Understanding metal fabrication and the different metals and processes involved is an essential component in the production of quality metal products.

About Us

VIVABLAST was founded in 1994, as a 100% foreign-owned company with an ambition to become the most preferred and trustful service provider for industrial assets protection in Southeast Asia.

Over the past two decades, Southeast Asia experienced rapid economic growth with significant investments in industrial facilities, equipment, and infrastructures of Oil and Gas, Renewable Energy, Marine, Power Generation & Manufacturing sectors.

Hence, VIVABLAST has succeeded as a reliable subcontractor for many International & Domestic companies by delivering our professional services to such prestigious companies as PIRIOU, JGCS, Technip, KNOC, Metacor, PTSC groups, Vietsovpetro, etc. with great passion.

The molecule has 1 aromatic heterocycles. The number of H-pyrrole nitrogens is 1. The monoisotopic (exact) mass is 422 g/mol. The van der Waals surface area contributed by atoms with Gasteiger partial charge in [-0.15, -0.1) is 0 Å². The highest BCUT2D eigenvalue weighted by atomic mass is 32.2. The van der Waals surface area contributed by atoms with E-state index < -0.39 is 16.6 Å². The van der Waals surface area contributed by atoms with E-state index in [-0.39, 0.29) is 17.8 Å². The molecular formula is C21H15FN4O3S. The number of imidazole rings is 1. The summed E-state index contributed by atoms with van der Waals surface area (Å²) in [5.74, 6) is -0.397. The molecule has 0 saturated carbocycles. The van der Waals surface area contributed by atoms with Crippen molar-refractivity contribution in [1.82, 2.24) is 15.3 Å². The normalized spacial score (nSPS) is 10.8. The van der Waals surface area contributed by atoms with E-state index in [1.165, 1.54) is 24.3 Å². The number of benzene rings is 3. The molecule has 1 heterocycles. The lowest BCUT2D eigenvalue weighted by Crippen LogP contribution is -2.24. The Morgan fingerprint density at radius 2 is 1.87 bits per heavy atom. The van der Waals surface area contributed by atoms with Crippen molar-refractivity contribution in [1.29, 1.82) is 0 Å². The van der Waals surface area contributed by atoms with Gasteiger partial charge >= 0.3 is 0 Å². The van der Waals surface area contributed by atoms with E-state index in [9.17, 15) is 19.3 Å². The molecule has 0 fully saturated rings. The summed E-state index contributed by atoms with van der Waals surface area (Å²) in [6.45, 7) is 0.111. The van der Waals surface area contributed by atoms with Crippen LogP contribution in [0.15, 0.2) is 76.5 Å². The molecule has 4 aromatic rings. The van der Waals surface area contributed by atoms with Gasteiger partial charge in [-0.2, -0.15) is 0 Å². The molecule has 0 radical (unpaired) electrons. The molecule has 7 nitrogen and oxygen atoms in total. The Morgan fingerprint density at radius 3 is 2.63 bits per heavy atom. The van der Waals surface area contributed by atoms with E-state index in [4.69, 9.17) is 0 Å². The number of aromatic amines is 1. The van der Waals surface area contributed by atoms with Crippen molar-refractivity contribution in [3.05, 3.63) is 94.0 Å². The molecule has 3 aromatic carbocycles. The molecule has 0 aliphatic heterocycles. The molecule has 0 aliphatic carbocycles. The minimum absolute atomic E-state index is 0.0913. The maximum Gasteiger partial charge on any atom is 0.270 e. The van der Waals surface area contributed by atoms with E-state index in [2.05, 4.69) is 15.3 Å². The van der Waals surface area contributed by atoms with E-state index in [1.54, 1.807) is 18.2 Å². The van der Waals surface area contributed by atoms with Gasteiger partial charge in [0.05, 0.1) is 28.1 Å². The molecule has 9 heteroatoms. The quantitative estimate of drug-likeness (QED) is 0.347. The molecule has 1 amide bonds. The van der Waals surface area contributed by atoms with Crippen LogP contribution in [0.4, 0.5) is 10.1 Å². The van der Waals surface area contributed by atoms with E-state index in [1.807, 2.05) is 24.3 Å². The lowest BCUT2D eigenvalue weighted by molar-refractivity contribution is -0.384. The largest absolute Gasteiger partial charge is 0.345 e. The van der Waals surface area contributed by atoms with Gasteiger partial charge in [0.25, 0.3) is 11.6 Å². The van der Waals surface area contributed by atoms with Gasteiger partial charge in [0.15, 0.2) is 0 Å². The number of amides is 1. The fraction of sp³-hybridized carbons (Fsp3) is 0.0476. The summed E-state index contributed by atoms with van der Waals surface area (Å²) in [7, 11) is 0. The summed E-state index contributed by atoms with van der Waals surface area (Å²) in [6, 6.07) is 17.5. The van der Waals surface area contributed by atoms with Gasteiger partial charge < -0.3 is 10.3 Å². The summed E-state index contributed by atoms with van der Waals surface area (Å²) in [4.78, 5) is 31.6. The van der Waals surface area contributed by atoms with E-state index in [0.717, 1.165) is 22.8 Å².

Our innovative system of mobile blasting & painting workshops can be mobilized anywhere in Southeast Asia for all major projects and infrastructure sites, which has performed very well during Vietnam’s first refinery project – Dung Quat followed by Vung Ang 1.2 Power Plant project and the biggest Oil & Gas complex in Vietnam – Nghi Son Refinery.

In 2014, VIVABLAST landed in the soils of Thailand, Myanmar, and Malaysia to capture the growing demands of customers at any time and anywhere.

Over 28 years of steady deliberate growth, we feel confident and proud of our team and their capacities to play a vital role in the multi-disciplinary industrial services provider.